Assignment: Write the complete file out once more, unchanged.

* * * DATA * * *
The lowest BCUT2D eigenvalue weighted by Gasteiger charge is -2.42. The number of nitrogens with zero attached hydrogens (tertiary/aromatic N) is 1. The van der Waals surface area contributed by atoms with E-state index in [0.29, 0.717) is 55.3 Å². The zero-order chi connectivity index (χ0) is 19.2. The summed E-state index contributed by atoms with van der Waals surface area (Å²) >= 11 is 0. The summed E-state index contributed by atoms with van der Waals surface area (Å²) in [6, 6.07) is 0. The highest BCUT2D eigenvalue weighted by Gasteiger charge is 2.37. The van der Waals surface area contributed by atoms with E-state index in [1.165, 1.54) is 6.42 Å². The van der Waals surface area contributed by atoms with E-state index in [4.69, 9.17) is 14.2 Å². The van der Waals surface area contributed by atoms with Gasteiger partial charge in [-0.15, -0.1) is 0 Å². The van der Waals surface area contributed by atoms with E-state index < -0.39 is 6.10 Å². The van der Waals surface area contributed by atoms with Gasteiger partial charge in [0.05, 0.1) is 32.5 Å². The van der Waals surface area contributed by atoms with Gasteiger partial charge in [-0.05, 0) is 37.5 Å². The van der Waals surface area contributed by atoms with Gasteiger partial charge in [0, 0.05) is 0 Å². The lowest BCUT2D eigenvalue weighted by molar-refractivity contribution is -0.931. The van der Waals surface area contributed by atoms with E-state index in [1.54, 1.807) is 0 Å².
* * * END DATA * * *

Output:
The lowest BCUT2D eigenvalue weighted by Gasteiger charge is -2.42. The number of nitrogens with zero attached hydrogens (tertiary/aromatic N) is 1. The van der Waals surface area contributed by atoms with E-state index in [0.29, 0.717) is 55.3 Å². The zero-order chi connectivity index (χ0) is 19.2. The summed E-state index contributed by atoms with van der Waals surface area (Å²) >= 11 is 0. The summed E-state index contributed by atoms with van der Waals surface area (Å²) in [6, 6.07) is 0. The highest BCUT2D eigenvalue weighted by Gasteiger charge is 2.37. The van der Waals surface area contributed by atoms with E-state index in [1.165, 1.54) is 6.42 Å². The van der Waals surface area contributed by atoms with E-state index in [4.69, 9.17) is 14.2 Å². The van der Waals surface area contributed by atoms with Gasteiger partial charge in [-0.15, -0.1) is 0 Å². The van der Waals surface area contributed by atoms with E-state index < -0.39 is 6.10 Å². The van der Waals surface area contributed by atoms with Gasteiger partial charge in [0.05, 0.1) is 32.5 Å². The van der Waals surface area contributed by atoms with Gasteiger partial charge in [-0.05, 0) is 37.5 Å². The van der Waals surface area contributed by atoms with Gasteiger partial charge in [0, 0.05) is 0 Å². The lowest BCUT2D eigenvalue weighted by molar-refractivity contribution is -0.931. The van der Waals surface area contributed by atoms with E-state index in [1.54, 1.807) is 0 Å².